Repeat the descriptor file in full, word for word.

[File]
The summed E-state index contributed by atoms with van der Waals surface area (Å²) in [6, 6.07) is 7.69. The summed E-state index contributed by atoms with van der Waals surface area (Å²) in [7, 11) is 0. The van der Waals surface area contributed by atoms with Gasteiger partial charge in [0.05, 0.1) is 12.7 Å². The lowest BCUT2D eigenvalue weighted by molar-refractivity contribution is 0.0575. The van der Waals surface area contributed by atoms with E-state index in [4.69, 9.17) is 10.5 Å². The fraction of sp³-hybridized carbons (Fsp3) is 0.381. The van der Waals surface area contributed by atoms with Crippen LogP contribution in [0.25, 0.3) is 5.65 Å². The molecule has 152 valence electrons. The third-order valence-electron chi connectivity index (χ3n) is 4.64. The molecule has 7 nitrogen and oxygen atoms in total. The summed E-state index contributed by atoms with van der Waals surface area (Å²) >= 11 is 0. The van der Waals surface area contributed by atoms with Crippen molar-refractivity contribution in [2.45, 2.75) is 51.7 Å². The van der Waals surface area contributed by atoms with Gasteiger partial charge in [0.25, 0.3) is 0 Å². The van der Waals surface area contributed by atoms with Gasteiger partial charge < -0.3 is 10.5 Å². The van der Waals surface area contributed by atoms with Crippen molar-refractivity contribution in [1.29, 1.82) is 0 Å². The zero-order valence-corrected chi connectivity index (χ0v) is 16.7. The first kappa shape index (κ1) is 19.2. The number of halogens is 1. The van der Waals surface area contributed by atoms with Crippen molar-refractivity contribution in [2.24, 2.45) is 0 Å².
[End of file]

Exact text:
The summed E-state index contributed by atoms with van der Waals surface area (Å²) in [6, 6.07) is 7.69. The summed E-state index contributed by atoms with van der Waals surface area (Å²) in [7, 11) is 0. The van der Waals surface area contributed by atoms with Gasteiger partial charge in [0.05, 0.1) is 12.7 Å². The lowest BCUT2D eigenvalue weighted by molar-refractivity contribution is 0.0575. The van der Waals surface area contributed by atoms with E-state index in [4.69, 9.17) is 10.5 Å². The fraction of sp³-hybridized carbons (Fsp3) is 0.381. The van der Waals surface area contributed by atoms with Crippen LogP contribution in [0.25, 0.3) is 5.65 Å². The molecule has 152 valence electrons. The third-order valence-electron chi connectivity index (χ3n) is 4.64. The molecule has 7 nitrogen and oxygen atoms in total. The summed E-state index contributed by atoms with van der Waals surface area (Å²) >= 11 is 0. The van der Waals surface area contributed by atoms with Crippen molar-refractivity contribution in [2.45, 2.75) is 51.7 Å². The van der Waals surface area contributed by atoms with Gasteiger partial charge in [0.25, 0.3) is 0 Å². The van der Waals surface area contributed by atoms with Gasteiger partial charge < -0.3 is 10.5 Å². The van der Waals surface area contributed by atoms with Crippen molar-refractivity contribution in [1.29, 1.82) is 0 Å². The zero-order valence-corrected chi connectivity index (χ0v) is 16.7. The first kappa shape index (κ1) is 19.2. The number of halogens is 1. The van der Waals surface area contributed by atoms with Crippen molar-refractivity contribution in [2.24, 2.45) is 0 Å².